EL SEGUNDO, CA — Despite feeble end-market demand in June for televisions and other products using large-sized liquid crystal display (LCD) panels, a slight increase in overall LCD pricing is expected this month as companies rebuild their inventories to serve as insurance against supply disruptions related to the Japan disaster, according to new IHS iSuppli (NYSE: IHS) research.
For each of the three main applications of large-sized LCD panels—i.e., televisions, monitors and notebook computers—pricing in June is projected to rise by an average of 0.2 percent, the first time all three applications have experienced an increase in 14 months dating back to April 2010.
“Consumer demand for the major products using LCD panels, like televisions and computers, remains weak, especially in the United States and Europe,” said Sweta Dash, senior director for liquid crystal displays at IHS. “Despite this alarming sales situation, pricing is on the rise for all of the major LCD applications with panel buyers replenishing their stockpiles in order to build buffer inventory, in case of further supply disruptions spurred by the Japan disaster, and as panel suppliers reduced utilization rates to control production. This is driving up pricing for panels in all major applications.”
For June, all three applications for large-sized LCD panels are expected to post slight increases, rising 0.1 percent for desktop PC monitors, 0.2 percent for televisions and 0.5 percent for notebooks. This contrasts with previous months when pricing increased in only one or two of the panel applications—while prices in other areas fell steeply, dragging down the overall average.
Japan concerns drive panel sales
Buyers still are purchasing panels to mitigate the risk of any shortages of components used to make LCD panels following the Japan quake disaster in March. Japan is a major source of production of components for use in LCD panel manufacturing.
Furthermore, buyers are increasing their LCD purchasing as they prepare for the upcoming summer and back-to-school seasons, generally periods of hot activity for the market.
Nonetheless, some major brands continue to report high channel inventory. This is preventing the price increases from rising higher in June and keeping them at moderate levels during the month.
Demand remains a concern
The primary concern at present for the LCD market remains the sluggish state of demand among consumers in the United States and Europe, with several branded vendors lowering their second-quarter sales targets.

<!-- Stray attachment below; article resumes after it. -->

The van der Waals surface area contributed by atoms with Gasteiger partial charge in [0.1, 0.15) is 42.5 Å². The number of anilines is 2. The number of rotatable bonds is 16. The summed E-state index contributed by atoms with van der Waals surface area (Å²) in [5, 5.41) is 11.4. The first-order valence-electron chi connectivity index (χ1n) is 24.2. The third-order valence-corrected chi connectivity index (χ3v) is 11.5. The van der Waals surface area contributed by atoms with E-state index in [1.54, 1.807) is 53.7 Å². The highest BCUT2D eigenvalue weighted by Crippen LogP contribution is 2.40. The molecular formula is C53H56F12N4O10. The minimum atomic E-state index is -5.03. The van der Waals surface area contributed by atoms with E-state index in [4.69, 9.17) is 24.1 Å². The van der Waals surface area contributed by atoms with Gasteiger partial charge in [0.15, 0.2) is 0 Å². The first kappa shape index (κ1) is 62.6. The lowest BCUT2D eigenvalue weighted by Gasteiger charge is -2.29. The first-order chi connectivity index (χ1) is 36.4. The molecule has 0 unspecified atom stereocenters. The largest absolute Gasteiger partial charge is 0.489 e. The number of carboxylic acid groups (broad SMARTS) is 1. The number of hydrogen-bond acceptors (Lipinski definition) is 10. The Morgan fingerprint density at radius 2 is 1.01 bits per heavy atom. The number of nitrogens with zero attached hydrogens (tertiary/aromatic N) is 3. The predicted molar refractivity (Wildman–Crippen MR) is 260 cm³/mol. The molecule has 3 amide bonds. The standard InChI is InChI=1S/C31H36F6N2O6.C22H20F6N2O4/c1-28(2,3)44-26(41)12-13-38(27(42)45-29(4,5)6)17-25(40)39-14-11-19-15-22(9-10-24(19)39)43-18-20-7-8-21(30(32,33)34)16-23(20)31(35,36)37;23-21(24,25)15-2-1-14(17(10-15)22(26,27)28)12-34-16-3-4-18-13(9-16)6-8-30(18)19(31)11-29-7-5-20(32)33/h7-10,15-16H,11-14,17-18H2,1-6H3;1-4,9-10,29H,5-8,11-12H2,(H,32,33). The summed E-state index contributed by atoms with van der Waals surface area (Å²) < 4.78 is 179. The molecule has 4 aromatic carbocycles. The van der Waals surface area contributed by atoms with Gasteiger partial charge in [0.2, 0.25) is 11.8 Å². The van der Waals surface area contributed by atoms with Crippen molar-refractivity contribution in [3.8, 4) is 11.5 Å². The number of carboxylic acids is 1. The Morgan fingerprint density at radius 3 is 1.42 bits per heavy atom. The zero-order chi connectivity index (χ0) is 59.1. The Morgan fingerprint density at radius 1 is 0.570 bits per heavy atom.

The weak end-market demand remains a distressing sign for future panel pricing. Several panel suppliers had planned to return to their full factory utilization rate in June as they were still receiving stable-panel demand. However, several brand vendors have lowered their second-quarter sales targets.
In one sign of potential trouble, the panel inventory replenishment efforts in China could slow in July, prompting panel suppliers to cut utilization rates of their fabs in June. Panel demand from international brands in particular will be critical to support panel pricing in the second quarter of 2011 and in the third quarter of 2011.
Panels on hand
Total large-sized LCD panel inventory in June is anticipated to stay at approximately 30 days, following a 5 to 10 percent increase in demand during May.
Among individual panel applications, notebook panels will show a slight price increase in June as branded vendors start ramping up production plans to meet annual and semiannual financial reporting periods. Panels in tight supply include the 14.0 inch size, owing to an upside in demand from China and the rest of Asia. In comparison, demand continues to lag for the 15.6 inch because of slow demand from the U.S. and European markets.
For television panels, inventory is being controlled successfully by panel suppliers. Television panel demand in June is expected to grow about 10 percent compared with May, in anticipation of the hot selling season to come. For international brands, any increase in panel pricing will have to be borne and accepted, especially for models based on the older backlighting technology of cold cathode fluorescent lamp (CCFL), the precursor to the newer light-emitting diode (LED) technology in more advanced panels today.
In monitors, price increases are expected to slow in June after having climbed 0.4 percent during each of the last three months.